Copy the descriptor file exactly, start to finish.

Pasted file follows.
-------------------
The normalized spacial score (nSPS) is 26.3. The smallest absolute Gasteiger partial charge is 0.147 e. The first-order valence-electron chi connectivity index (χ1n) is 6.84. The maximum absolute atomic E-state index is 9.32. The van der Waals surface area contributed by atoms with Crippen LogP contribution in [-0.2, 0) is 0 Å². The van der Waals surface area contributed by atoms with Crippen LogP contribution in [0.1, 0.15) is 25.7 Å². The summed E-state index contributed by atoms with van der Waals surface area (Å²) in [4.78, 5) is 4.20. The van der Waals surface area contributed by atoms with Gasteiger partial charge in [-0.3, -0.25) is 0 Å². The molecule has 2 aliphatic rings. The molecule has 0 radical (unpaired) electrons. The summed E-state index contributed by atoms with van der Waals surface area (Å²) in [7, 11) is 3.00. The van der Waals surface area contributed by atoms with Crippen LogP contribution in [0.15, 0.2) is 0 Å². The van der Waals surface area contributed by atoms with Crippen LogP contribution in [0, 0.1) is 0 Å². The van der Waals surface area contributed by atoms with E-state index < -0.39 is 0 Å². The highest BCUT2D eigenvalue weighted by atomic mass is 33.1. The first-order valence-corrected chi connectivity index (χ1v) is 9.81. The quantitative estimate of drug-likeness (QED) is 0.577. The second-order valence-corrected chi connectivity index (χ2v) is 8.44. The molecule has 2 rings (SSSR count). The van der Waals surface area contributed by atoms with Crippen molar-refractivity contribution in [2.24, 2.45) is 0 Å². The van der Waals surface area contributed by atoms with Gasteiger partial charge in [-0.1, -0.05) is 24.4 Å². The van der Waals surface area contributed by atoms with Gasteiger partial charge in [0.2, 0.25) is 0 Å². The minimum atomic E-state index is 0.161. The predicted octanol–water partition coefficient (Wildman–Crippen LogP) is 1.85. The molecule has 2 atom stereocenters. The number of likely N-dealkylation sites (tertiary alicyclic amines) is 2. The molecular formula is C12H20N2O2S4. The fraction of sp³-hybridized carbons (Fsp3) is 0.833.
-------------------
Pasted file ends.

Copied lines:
The normalized spacial score (nSPS) is 26.3. The smallest absolute Gasteiger partial charge is 0.147 e. The first-order valence-electron chi connectivity index (χ1n) is 6.84. The maximum absolute atomic E-state index is 9.32. The van der Waals surface area contributed by atoms with Crippen LogP contribution in [-0.2, 0) is 0 Å². The van der Waals surface area contributed by atoms with Crippen LogP contribution in [0.1, 0.15) is 25.7 Å². The summed E-state index contributed by atoms with van der Waals surface area (Å²) in [4.78, 5) is 4.20. The van der Waals surface area contributed by atoms with Gasteiger partial charge in [-0.3, -0.25) is 0 Å². The molecule has 2 aliphatic rings. The molecule has 0 radical (unpaired) electrons. The summed E-state index contributed by atoms with van der Waals surface area (Å²) in [7, 11) is 3.00. The van der Waals surface area contributed by atoms with Crippen LogP contribution in [0.15, 0.2) is 0 Å². The van der Waals surface area contributed by atoms with Crippen LogP contribution in [0, 0.1) is 0 Å². The van der Waals surface area contributed by atoms with E-state index < -0.39 is 0 Å². The highest BCUT2D eigenvalue weighted by atomic mass is 33.1. The first-order valence-corrected chi connectivity index (χ1v) is 9.81. The quantitative estimate of drug-likeness (QED) is 0.577. The second-order valence-corrected chi connectivity index (χ2v) is 8.44. The molecule has 2 rings (SSSR count). The van der Waals surface area contributed by atoms with Crippen molar-refractivity contribution in [2.24, 2.45) is 0 Å². The van der Waals surface area contributed by atoms with Gasteiger partial charge in [-0.1, -0.05) is 24.4 Å². The van der Waals surface area contributed by atoms with Gasteiger partial charge in [0.2, 0.25) is 0 Å². The minimum atomic E-state index is 0.161. The predicted octanol–water partition coefficient (Wildman–Crippen LogP) is 1.85. The molecule has 2 atom stereocenters. The number of likely N-dealkylation sites (tertiary alicyclic amines) is 2. The molecular formula is C12H20N2O2S4. The fraction of sp³-hybridized carbons (Fsp3) is 0.833.